How to Be a Successful Landlord in 20 Easy Steps

Written on August 26, 2015 by

20 tips for successful landlordingBeing a landlord comes with a lot of demands, but it’s not as hard as you would think.

Sure, there’s a lot to do, such as creating lease agreements, screening tenants, marketing rentals, and evicting poor tenants.

I’ve documented my personal ever-growing list of landlord tips, but our friends at have put together their own high-caliber list.

20 Tips for Being a Successful Landlord

1. Use “lease targeting”

Schedule the majority of your lease end dates for times when the market is providing the most prospective tenant traffic. June 1st is often a great target move-in date.

2. Treat your rental like a business

What system do you have in place to manage maintenance requests if you’re out-of-town on vacation? Are you setting aside 10% of your rental income for repairs?

3. Screen out the bad tenants

Make sure tenant income is at least 3x the cost of monthly rent. Run a credit and background check, follow Fair Housing laws, ask for referrals from previous landlords, and avoid tenants with past evictions.

4. Keep your tenants happy

It’s a LOT cheaper to retain a tenant than to find a new one. Fix repairs promptly, keep the property in good shape, treat your tenants with respect, and you’ll see less turnover and more cash flow.

5. Have a lawyer review the lease

Many of the common provisions placed in lease contracts are illegal. An attorney familiar with changing landlord-tenant laws can quickly spot lease errors and provide you with a court-tested document.

6. Reinforce good behavior

Reward on-time, advanced rent payments, or tenant referrals with movie tickets, chocolates, dinner vouchers, anything your tenant would appreciate.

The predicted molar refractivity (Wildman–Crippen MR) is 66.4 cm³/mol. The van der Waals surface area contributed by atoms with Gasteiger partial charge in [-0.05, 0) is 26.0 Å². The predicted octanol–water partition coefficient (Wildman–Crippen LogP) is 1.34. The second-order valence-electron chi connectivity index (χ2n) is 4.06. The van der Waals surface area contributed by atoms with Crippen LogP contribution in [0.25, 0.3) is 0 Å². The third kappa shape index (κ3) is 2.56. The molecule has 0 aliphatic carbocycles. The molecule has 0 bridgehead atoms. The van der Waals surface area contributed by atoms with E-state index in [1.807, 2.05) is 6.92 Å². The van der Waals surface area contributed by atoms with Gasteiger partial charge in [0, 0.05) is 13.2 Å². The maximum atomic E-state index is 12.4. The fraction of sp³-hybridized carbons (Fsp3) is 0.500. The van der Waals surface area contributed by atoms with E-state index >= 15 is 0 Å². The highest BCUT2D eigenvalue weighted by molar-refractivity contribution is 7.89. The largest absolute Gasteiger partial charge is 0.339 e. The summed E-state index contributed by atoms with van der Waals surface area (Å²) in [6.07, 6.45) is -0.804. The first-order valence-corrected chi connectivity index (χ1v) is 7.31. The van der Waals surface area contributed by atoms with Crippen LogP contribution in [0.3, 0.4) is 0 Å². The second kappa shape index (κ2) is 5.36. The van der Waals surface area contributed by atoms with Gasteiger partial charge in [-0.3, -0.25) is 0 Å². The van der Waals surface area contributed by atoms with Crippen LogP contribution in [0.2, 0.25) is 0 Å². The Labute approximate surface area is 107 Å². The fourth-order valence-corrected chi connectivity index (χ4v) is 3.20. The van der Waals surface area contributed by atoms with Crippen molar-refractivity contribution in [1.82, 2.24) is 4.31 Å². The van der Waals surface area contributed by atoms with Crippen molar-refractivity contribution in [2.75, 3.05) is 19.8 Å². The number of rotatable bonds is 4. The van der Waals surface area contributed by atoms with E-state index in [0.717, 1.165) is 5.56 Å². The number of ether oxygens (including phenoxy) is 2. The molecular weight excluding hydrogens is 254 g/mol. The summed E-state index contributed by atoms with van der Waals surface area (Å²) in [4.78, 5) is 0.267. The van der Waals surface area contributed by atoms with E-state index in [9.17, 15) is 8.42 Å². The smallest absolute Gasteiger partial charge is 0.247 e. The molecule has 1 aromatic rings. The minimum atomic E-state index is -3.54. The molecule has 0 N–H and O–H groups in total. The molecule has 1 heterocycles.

7. Do not discriminate

Follow Fair Housing laws when screening prospective tenants. These Federal lows make it illegal to discriminate on the basis of race, color, religion, national origin, sex, disability, or familial status.

8. Move-in / move-out inspections

Have the tenant document and sign off on any damages before the move in. Shoot video of the property before move-in and after the tenant vacates the property.

9. Set your hours

Set “office hours” or your tenant will set them for you. After all, it’s one of the perks of being a landlord in the first place :)

10. Get professional help

Just because you worked in construction and know how to operate power tools doesn’t mean you should be breaking up concrete and fixing the plumbing problems by yourself.

11. Document everything

When it comes to being a successful landlord there is no such thing as a verbal agreement, only a signed contract. In order to protect your interests and the interests of your tenants, get everything in writing.

12. Figure out the right rent

How do you go about setting rental rates in line with the current market? Look in the local newspaper. Pay close attention to location. Check the internet for local rental rates. Always base your rent rates on current market conditions.

13. Set up a Google Voice number

Instead of giving tenants access to your personal cell number, set up a Google Voice account – which will supply you with a phone number that will forward through to your cell phone.

14. Electronic rent payments

Many tenants prefer to pay rent online. It’s faster and often more convenient. Look into setting up automatic rent payments with Cozy.

15. You are NOT the owner

When you are the owner the tenant will blame you for these decision. Fear of this blame will often lead many landlords to start making decisions out of convenience rather than common sense.

16. Have a late policy

Make it clear from day one you will be charging a late fee for overdue rent. The key is to be strict with the policy. The extra income will help compensate for the stress of not getting rent on time.

17. Use multi-media marketing

“List it and they will come…” I wish it were that easy. In order to get your property in front of the renter (many or which are millennials), you need to have a presence across multiple marketing channels.

18. Keep family out of it.

Renting to friends and family is a recipe for disaster. Each time, you’ll be faced with the following dilemma: Lose the money or lose the relationship. Don’t put yourself in that situation.

19. Have an enforceable lease

Make sure you have an air tight lease that sets the terms and conditions for your tenants.

20. Get the right insurance

Make sure you have the maximum amount of rental insurance, property liability insurance, and any other type of insurance required in your state.


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15 CommentsLeave a Comment

  • Ashton

    I didn’t understand #15? Could you elaborate? If you are the owner, the tenants need to know who’s ultimately responsible otherwise it would be shady. It’s not like most landlords are giant companies that can push the blame off to someone else.